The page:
by Jasmine Davis
My sophomore year in college, I saw Juno, now one of my favorite movies. I had no idea what it was about going into the theater, but by the time I left, I was sold. Ellen Page’s delivery of Diablo Cody’s super-sharp lines was fantastic and gave a glimpse into a totally unconventional life. This is a movie that likely would have been totally different with a man writing the script.
As Cody says in a recent interview with Hollywood Reporter, “I know there are people who think every story has been told in film, but I’m telling you, it hasn’t, because women have not had their proper say. There are stories out there that can only be told from a woman’s perspective that have not been told yet and are going to be told. And when those movies come out, people are going to go, ‘Oh, that’s really exciting!’”
Women filmmakers have a lot to offer the world. A unique perspective and their own lens bring incredible movies to the big screen, when they’re given the opportunity. In the interview, Cody gives her theory about why women aren’t more prevalent in Hollywood: “[F]irst of all, obviously most of the people in leadership positions in Hollywood are male, and they’re the gatekeepers, and that’s why I always say that when the women that do happen to be in positions of power, they need to be advocating for other women.”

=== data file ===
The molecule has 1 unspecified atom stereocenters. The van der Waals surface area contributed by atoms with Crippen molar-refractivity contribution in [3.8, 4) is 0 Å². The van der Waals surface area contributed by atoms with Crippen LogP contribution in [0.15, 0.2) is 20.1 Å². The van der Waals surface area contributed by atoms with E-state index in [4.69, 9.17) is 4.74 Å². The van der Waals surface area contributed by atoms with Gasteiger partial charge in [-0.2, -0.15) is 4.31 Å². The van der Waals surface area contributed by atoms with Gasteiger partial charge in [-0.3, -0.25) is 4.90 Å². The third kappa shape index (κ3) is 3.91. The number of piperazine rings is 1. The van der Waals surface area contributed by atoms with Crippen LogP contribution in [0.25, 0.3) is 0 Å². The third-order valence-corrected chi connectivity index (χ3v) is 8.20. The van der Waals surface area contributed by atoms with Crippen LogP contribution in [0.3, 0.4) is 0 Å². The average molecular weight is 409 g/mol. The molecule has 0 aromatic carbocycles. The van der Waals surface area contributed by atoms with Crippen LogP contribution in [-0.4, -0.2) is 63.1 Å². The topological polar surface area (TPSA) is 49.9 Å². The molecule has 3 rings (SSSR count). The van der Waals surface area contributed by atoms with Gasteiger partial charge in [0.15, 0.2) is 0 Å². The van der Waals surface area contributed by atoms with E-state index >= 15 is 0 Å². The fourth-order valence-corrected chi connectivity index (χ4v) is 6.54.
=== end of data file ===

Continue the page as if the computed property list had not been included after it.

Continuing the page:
Cody does posit a potential solution, however. She says, “I feel that women are still in the position that one of us gets our foot in the door, we need to let in a bunch of our ladies with us.” Bringing more women into film, not just in the world of independent film, could bring fresh new stories to theatergoers. Projects like the Afghan Development Project that put film education into the hands of girls in Afghanistan, could lead to a fresh crop of interesting stories told via film.
However, this may be a long road. Of the top 250 movies made in 2012, only 9% were made by women - which is an improvement over years past. Women have long been shunned at major awards ceremonies like the Oscars, where none of this year’s nominees for best director is a woman, and only one of the twelve screenwriting nominees is a woman.
Cody points out that being a woman filmmaker often means dealing with various responsibilities that men may not have to handle. Cody says,
“Difficult for me was balancing my responsibilities as a mother with work. The fact that I couldn’t just come home after a night shoot and crawl into bed, like any other director would do, or prep for the next day. I would come home from the night shoot and my toddler would come at me like a little tasmanian devil, smacked into my pregnant body, and then I would give him a bath, give him dinner, and it was very exhausting.”
However, Cody’s star is rising - her new film, Paradise, comes out later this year - and we could see more from women filmmakers in the future. Women in Afghanistan and around the globe are also showing an increased interest in filmmaking, thanks to initiatives like the Afghan Development Project. The future looks bright indeed for women in film.
Check out Diablo Cody speaking with Manny the Movie Guy about another one of her unconventional films, Young Adult: